17 E Marine Training  Prop Matching  February, Hull Efficiency, Relative Rotational Efficiency, QuasiPropulsive Efficiency Hull Efficiency: η h = η r (1t) / (1W t ) Boat Uses Power Based On Boat Speed, V NonPropelled Resistance, R T (With Appendages, Air) Prop Produces Power Based On V a =(1w)V Prop Produces Thrust Based On T = R T / (1t) Relative Rotational Efficiency: η r Due to Swirl Into Prop Typically Small: 101%  97%, Quasi Propulsive Efficiency: η D = η o η r (1t) / (1W t ) η D =EHP / Delivered HP = (R T V / T V a ) * η o η r May or May Not Include Gearset, Shaft Losses (~3%) Since hull efficiency and other terms are frequently used, it s important to understand them. The effect of the propeller in slowing down flow into the propeller acts to reduce the power the propeller puts out because power is force times speed. However, if the propeller has to produce extra thrust (because of thrust deduction) to push the boat through the water, this is a loss. Finally if the flow around the hull acts in some way to change the propeller efficiency there are more potential losses or gains. In one way, these factors might be considered an accounting issue, since all of these factors come from the effort to predict power requirements from model tests run in specific standardized ways. Unfortunately, there is no source for small scale water. You have to use regular water, and its viscosity (stickiness) is proportionately larger than it would be at full scale. Thus effects due to viscosity are larger at small scale, and they have to be corrected for by subtracting out calculated small scale viscous effects (mainly skin friction) and then adding back calculated large scale effects. The result of this is that the force to move a full size vessel that weighs say 100,000 pounds is less than 1000 times that of a model that weighs 100 pounds. Traditionally, initial resistance model tests are run unpowered, and also often without appendages like struts and shafts. Sometimes actual measurements of flow velocities in the propeller area are made during these tests to help determine wake fraction. If a series of selfpropelled tests is run, the model is also pulled to make up the additional drag caused by small scale and the scale speed of the propeller is noted. The various thrust deductions, wake fractions and so on are then determined from the various scaling adjustments to this process, and these interaction factors essentially get the books to balance out. Thus we have a hull efficiency that expresses the effect of wake fraction and thrust deduction on the efficiency of propulsion, and then a quasipropulsive efficiency that takes into account everything except bearing and gear losses (sometimes sometimes they are included make sure you know what is meant  the difference is about 3%). For most boats, this is about 55% of less, so ultimately, you have to buy about twice the engine as the hull alone requires with perfect propulsion.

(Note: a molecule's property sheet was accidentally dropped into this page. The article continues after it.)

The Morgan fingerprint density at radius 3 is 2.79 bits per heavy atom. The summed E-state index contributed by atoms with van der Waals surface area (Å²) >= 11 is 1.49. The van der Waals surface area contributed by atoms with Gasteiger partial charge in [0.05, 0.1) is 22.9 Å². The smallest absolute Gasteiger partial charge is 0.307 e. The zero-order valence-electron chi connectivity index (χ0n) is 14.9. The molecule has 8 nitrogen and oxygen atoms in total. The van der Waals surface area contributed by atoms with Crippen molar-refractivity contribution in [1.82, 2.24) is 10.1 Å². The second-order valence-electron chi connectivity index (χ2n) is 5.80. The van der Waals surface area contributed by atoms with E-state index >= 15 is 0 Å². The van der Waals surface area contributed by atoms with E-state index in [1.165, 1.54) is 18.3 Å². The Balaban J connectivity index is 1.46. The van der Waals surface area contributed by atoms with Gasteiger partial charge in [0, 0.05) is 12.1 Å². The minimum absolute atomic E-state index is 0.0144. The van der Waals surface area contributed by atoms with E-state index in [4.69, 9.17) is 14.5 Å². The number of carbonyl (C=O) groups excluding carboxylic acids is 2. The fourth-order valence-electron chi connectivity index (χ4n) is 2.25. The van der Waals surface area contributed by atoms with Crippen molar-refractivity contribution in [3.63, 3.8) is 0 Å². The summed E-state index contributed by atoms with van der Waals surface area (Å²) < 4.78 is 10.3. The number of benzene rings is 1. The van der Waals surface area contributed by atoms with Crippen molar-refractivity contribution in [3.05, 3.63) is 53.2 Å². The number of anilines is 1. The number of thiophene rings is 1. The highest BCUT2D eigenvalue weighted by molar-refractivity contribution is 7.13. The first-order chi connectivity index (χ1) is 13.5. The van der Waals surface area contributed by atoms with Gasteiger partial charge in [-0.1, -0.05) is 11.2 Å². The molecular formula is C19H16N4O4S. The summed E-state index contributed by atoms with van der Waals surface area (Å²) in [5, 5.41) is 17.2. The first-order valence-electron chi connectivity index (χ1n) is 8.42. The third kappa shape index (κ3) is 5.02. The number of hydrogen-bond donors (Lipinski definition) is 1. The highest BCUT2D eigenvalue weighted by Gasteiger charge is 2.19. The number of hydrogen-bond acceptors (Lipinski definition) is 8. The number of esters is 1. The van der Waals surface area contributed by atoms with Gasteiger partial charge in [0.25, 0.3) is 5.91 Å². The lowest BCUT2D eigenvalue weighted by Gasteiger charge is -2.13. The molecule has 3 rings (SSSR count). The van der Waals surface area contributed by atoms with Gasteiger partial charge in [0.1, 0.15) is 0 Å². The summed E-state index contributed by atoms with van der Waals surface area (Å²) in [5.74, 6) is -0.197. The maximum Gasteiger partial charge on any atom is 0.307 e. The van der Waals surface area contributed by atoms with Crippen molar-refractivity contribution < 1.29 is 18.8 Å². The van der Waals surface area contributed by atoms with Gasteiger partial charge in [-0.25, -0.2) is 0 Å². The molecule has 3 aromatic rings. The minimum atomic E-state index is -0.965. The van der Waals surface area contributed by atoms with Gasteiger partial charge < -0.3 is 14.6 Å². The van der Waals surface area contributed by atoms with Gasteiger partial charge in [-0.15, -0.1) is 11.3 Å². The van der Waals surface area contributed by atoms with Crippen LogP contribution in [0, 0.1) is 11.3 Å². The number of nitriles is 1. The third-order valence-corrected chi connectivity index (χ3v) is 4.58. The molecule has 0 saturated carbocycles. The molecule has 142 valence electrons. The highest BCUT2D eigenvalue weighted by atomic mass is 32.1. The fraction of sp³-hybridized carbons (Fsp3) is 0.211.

18 E Marine Training  Prop Matching  February, Advanced Prop Design Use Of Advanced Sections Cavitation Resistance Is Most Common Goal High Lift Sections Adapted From Modern Wings Wake Adapted Adjust Radial Pitch to Match Inflow Improved Cavitation Characteristics, Efficiency Common Strategy for Outboard Engines Circumferential Variations Cause Problems Relative Rotational Efficiency Devices Reaction Fins  Proven on 41 UT Grimm Wheels Though this course is not about advanced prop design, it is worth knowing what can be done by experts with sophisticated computer programs and possibly model tests. The most common problem is to get an effective propeller on a boat that is too fast, or too heavily loaded for the feasible propeller diameter, so that cavitation is a problem. This problem can be attacked through refinements of the section. Barn roof sections are designed to have a suction distribution that comes up to the maximum possible value that can be sustained without cavitation and then remains at this value until the pressure is dropped suddenly near the trailing edge. (The term barn roof refers to this pressure distribution, not the section shape itself. They were originally developed for short take off aircraft which have to delay stalling, a problem somewhat similar to cavitation.) These sections generally have a carefully rounded nose, their maximum thickness well aft and a reverse turn in the back surface. Though these sections are highly resistant to cavitation, they are not as efficient as some other sections. There are also other tricks with skew, variable rake and other things (including holes through the blade) that can help as well. These propellers can look very peculiar. Wake adapted propellers use the fact that the flow into a propeller is generally not uniform, due to the effect of the hull. Unfortunately, a propeller blade has to rotate all the way around the shaft, so it can t specifically adapted to a certain area, but none the less, there is some possible advantage to changing the pitch close to the hub compared to the tips based on the field of flow. This type of adaptation works best in the flow around a big bossing on a single screw, so wake adapted propellers are very common on large ships, but there may occasionally be advantages for wake adaption, particularly on large hubs behind big objects, such as outboards or I/O legs. A final strategy is to take advantage of the rotational flow due to the prop and extract the energy remaining in the swirl. The Volvo Penta DuoProp is just such a device. Small fins that cause the flow into the prop to swirl in the opposite direction also can work sometimes, and a device called a Grimm wheel is an extra unpowered propeller that is spun by the swirl left in by the powered one.